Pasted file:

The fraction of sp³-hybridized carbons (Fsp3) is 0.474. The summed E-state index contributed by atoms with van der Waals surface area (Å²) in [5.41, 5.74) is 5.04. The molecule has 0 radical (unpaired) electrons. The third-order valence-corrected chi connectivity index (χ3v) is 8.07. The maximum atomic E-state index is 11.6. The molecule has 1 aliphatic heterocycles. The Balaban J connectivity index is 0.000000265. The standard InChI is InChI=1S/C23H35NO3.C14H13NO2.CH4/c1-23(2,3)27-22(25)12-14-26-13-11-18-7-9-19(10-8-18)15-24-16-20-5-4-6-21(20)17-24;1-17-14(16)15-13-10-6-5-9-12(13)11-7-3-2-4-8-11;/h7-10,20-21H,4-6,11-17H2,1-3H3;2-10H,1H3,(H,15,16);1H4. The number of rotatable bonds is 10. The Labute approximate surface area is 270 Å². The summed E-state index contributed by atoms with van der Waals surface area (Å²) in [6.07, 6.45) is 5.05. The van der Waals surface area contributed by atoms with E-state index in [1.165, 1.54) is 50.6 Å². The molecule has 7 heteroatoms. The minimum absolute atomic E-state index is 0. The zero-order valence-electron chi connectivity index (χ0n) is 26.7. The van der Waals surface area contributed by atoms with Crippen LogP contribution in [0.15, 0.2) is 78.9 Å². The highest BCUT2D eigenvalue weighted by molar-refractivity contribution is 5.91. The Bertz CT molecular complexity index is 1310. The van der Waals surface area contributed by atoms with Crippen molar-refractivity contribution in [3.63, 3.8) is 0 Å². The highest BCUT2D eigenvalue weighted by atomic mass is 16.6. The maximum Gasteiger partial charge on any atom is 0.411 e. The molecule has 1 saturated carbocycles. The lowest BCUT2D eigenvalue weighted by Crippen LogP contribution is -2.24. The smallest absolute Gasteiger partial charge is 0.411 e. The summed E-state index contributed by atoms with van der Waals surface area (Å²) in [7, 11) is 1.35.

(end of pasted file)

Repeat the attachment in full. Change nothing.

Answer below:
The fraction of sp³-hybridized carbons (Fsp3) is 0.474. The summed E-state index contributed by atoms with van der Waals surface area (Å²) in [5.41, 5.74) is 5.04. The molecule has 0 radical (unpaired) electrons. The third-order valence-corrected chi connectivity index (χ3v) is 8.07. The maximum atomic E-state index is 11.6. The molecule has 1 aliphatic heterocycles. The Balaban J connectivity index is 0.000000265. The standard InChI is InChI=1S/C23H35NO3.C14H13NO2.CH4/c1-23(2,3)27-22(25)12-14-26-13-11-18-7-9-19(10-8-18)15-24-16-20-5-4-6-21(20)17-24;1-17-14(16)15-13-10-6-5-9-12(13)11-7-3-2-4-8-11;/h7-10,20-21H,4-6,11-17H2,1-3H3;2-10H,1H3,(H,15,16);1H4. The number of rotatable bonds is 10. The Labute approximate surface area is 270 Å². The summed E-state index contributed by atoms with van der Waals surface area (Å²) in [6.07, 6.45) is 5.05. The van der Waals surface area contributed by atoms with E-state index in [1.165, 1.54) is 50.6 Å². The molecule has 7 heteroatoms. The minimum absolute atomic E-state index is 0. The zero-order valence-electron chi connectivity index (χ0n) is 26.7. The van der Waals surface area contributed by atoms with Crippen LogP contribution in [0.15, 0.2) is 78.9 Å². The highest BCUT2D eigenvalue weighted by molar-refractivity contribution is 5.91. The Bertz CT molecular complexity index is 1310. The van der Waals surface area contributed by atoms with Crippen molar-refractivity contribution in [3.63, 3.8) is 0 Å². The highest BCUT2D eigenvalue weighted by atomic mass is 16.6. The maximum Gasteiger partial charge on any atom is 0.411 e. The molecule has 1 saturated carbocycles. The lowest BCUT2D eigenvalue weighted by Crippen LogP contribution is -2.24. The smallest absolute Gasteiger partial charge is 0.411 e. The summed E-state index contributed by atoms with van der Waals surface area (Å²) in [7, 11) is 1.35.